Does climate change spell doom for America’s national parks?

For all the climate change deniers and sceptics across the US and indeed the world, it’s a question which is routinely dismissed. But many leading ecologists and scientists involved in climate studies fear that the ever-increasing temperature may put pressure on the US national park service.

The Climate Friendly Parks Program is a subset of the Green Parks plan. It was created in collaboration between the National Park Service and the U.S. Environmental Protection Agency. The program is meant to measure and reduce greenhouse gases to help slow the effects of climate change. Parks in the CFP program create and implement plans to reduce greenhouse gases through reducing energy and water use. Facilities are designed and retrofitted using sustainable materials.

Alternative transportation systems are developed to reduce dependency on fossil fuels.[103] Parks in the program offer public education programs about how the parks are already affected. The program provides climate friendly solutions to the visiting public, like using clean energy, reducing waste, and making smart transportation choices. The CFP program can provide technical assistance, tools and resources for the parks and their neighboring communities to protect the natural and cultural resources.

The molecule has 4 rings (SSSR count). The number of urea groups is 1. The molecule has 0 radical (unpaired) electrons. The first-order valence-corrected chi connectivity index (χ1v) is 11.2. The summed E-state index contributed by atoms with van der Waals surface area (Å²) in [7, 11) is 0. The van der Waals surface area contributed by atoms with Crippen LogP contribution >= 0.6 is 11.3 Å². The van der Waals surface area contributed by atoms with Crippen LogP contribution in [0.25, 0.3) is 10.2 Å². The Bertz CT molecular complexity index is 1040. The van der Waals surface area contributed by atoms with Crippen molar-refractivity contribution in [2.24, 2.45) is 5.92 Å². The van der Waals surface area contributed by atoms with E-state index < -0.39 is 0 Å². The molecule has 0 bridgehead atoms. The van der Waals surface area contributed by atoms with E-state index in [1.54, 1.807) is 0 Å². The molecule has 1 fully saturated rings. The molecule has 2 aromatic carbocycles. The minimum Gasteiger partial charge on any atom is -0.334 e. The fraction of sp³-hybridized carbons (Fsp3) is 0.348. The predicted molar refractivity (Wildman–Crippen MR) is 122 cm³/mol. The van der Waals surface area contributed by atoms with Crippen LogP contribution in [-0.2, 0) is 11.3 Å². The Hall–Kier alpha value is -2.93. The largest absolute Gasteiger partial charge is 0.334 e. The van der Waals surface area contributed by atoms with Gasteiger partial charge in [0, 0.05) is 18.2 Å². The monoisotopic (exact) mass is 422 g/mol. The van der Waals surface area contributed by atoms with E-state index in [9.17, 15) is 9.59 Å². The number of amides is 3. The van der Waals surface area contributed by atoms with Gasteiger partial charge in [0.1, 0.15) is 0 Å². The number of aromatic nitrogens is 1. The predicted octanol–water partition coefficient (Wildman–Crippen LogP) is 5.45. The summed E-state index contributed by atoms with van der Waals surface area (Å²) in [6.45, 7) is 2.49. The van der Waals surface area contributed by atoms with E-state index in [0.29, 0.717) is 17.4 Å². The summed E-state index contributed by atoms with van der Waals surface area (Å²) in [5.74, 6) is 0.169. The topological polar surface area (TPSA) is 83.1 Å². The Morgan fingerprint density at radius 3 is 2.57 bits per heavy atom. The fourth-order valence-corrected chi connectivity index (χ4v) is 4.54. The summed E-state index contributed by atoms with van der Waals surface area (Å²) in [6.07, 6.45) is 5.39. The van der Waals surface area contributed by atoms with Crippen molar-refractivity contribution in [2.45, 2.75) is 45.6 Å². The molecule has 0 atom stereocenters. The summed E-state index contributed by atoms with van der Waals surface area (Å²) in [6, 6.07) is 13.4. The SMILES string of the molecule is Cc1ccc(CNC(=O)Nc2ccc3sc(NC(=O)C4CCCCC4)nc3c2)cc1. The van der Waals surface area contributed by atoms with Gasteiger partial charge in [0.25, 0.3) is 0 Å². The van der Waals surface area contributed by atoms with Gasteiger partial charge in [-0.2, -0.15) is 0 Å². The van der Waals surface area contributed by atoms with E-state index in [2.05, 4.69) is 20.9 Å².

The large, isolated parks typically generate their own electricity and heat and must do so without spoiling the values that the visitors have come to experience. Pollution is emitted by the vehicles used to transport visitors around the often-vast expanses of the parks. Many parks have converted vehicles to electric hybrids, and substitute diesel/electric hybrid buses for private automobiles. In 2001 it was estimated that replacement with electric vehicles would eliminate 25 TPY emissions entirely.

In 2010, the National Park Service estimated that reducing bottled water could eliminate 6,000 tons of carbon emissions and 8 million kilowatt hours of electricity every year. The NPS Concessions office voiced concerns about concessions impacts.

By 2014, 23 parks had banned disposable water bottles. In 2015, the International Bottled Water Association stated the NPS was “leaving sugary drinks as a primary alternative”, even though the Park Service provides water stations to refill bottles, “encouraging visitors to hydrate for free.” The Water Association made the national parks one of its top lobbying targets and in July 2015 Rep. Keith Rothfus added a “last-minute” amendment into Congress’s appropriations bill, blocking the National Park Service from funding or enforcing the program. The National Park Service discontinued its ban on disposable water bottles in August 2017.